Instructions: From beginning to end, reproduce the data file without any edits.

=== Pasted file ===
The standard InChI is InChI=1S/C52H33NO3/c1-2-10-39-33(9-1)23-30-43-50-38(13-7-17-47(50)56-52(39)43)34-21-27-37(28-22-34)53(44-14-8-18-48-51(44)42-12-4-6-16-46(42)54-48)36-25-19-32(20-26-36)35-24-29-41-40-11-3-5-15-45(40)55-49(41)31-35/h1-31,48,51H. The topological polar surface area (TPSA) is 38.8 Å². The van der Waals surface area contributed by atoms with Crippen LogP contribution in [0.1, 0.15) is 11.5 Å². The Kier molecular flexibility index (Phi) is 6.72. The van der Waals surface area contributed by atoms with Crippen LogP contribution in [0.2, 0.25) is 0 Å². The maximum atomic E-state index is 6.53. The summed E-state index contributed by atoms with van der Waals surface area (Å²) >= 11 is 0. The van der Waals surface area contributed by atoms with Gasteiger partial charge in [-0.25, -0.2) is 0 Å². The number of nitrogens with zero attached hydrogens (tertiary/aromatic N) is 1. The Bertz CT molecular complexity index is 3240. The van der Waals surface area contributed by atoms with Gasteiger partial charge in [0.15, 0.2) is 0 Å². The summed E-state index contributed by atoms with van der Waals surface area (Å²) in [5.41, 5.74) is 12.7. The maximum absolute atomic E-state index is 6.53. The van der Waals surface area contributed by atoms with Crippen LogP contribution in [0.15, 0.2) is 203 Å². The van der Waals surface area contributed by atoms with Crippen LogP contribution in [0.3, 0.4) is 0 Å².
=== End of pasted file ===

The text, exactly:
The standard InChI is InChI=1S/C52H33NO3/c1-2-10-39-33(9-1)23-30-43-50-38(13-7-17-47(50)56-52(39)43)34-21-27-37(28-22-34)53(44-14-8-18-48-51(44)42-12-4-6-16-46(42)54-48)36-25-19-32(20-26-36)35-24-29-41-40-11-3-5-15-45(40)55-49(41)31-35/h1-31,48,51H. The topological polar surface area (TPSA) is 38.8 Å². The van der Waals surface area contributed by atoms with Crippen LogP contribution in [0.1, 0.15) is 11.5 Å². The Kier molecular flexibility index (Phi) is 6.72. The van der Waals surface area contributed by atoms with Crippen LogP contribution in [0.2, 0.25) is 0 Å². The maximum atomic E-state index is 6.53. The summed E-state index contributed by atoms with van der Waals surface area (Å²) >= 11 is 0. The van der Waals surface area contributed by atoms with Gasteiger partial charge in [-0.25, -0.2) is 0 Å². The number of nitrogens with zero attached hydrogens (tertiary/aromatic N) is 1. The Bertz CT molecular complexity index is 3240. The van der Waals surface area contributed by atoms with Gasteiger partial charge in [0.15, 0.2) is 0 Å². The summed E-state index contributed by atoms with van der Waals surface area (Å²) in [5.41, 5.74) is 12.7. The maximum absolute atomic E-state index is 6.53. The van der Waals surface area contributed by atoms with Crippen LogP contribution in [0.15, 0.2) is 203 Å². The van der Waals surface area contributed by atoms with Crippen LogP contribution in [0.3, 0.4) is 0 Å².